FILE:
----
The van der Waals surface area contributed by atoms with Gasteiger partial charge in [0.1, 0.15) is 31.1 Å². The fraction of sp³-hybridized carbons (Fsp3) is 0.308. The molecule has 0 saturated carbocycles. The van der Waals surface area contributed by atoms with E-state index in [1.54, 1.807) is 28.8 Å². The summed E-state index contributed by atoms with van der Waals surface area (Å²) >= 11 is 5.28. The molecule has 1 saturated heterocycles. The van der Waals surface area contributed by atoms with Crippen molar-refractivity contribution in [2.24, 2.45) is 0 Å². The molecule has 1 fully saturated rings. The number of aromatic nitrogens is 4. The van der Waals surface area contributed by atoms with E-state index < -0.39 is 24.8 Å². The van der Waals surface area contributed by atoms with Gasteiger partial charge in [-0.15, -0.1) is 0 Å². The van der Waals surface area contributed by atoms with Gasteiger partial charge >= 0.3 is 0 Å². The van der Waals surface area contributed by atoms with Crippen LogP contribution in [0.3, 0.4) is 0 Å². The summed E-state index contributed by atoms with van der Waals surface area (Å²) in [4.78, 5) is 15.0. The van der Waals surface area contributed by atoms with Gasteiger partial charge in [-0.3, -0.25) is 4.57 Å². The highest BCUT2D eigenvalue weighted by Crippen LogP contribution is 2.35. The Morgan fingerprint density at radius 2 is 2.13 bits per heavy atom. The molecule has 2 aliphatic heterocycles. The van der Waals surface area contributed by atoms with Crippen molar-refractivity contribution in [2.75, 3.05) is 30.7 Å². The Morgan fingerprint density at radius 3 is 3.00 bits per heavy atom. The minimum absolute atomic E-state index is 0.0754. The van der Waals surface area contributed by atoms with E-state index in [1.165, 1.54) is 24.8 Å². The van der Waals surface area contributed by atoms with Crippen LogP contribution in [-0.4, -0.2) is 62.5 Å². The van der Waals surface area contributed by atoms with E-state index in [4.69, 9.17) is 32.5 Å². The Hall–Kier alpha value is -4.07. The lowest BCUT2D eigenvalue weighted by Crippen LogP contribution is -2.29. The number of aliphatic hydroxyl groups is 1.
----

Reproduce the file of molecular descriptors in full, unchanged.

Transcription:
The van der Waals surface area contributed by atoms with Gasteiger partial charge in [0.1, 0.15) is 31.1 Å². The fraction of sp³-hybridized carbons (Fsp3) is 0.308. The molecule has 0 saturated carbocycles. The van der Waals surface area contributed by atoms with E-state index in [1.54, 1.807) is 28.8 Å². The summed E-state index contributed by atoms with van der Waals surface area (Å²) >= 11 is 5.28. The molecule has 1 saturated heterocycles. The van der Waals surface area contributed by atoms with Crippen molar-refractivity contribution in [2.24, 2.45) is 0 Å². The molecule has 1 fully saturated rings. The number of aromatic nitrogens is 4. The van der Waals surface area contributed by atoms with E-state index < -0.39 is 24.8 Å². The van der Waals surface area contributed by atoms with Gasteiger partial charge in [-0.15, -0.1) is 0 Å². The van der Waals surface area contributed by atoms with Gasteiger partial charge >= 0.3 is 0 Å². The van der Waals surface area contributed by atoms with Crippen LogP contribution in [0.3, 0.4) is 0 Å². The summed E-state index contributed by atoms with van der Waals surface area (Å²) in [4.78, 5) is 15.0. The van der Waals surface area contributed by atoms with Gasteiger partial charge in [-0.3, -0.25) is 4.57 Å². The highest BCUT2D eigenvalue weighted by Crippen LogP contribution is 2.35. The Morgan fingerprint density at radius 2 is 2.13 bits per heavy atom. The molecule has 2 aliphatic heterocycles. The van der Waals surface area contributed by atoms with Crippen molar-refractivity contribution in [2.75, 3.05) is 30.7 Å². The Morgan fingerprint density at radius 3 is 3.00 bits per heavy atom. The minimum absolute atomic E-state index is 0.0754. The van der Waals surface area contributed by atoms with E-state index in [1.165, 1.54) is 24.8 Å². The van der Waals surface area contributed by atoms with Crippen LogP contribution in [-0.4, -0.2) is 62.5 Å². The van der Waals surface area contributed by atoms with E-state index in [4.69, 9.17) is 32.5 Å². The Hall–Kier alpha value is -4.07. The lowest BCUT2D eigenvalue weighted by Crippen LogP contribution is -2.29. The number of aliphatic hydroxyl groups is 1.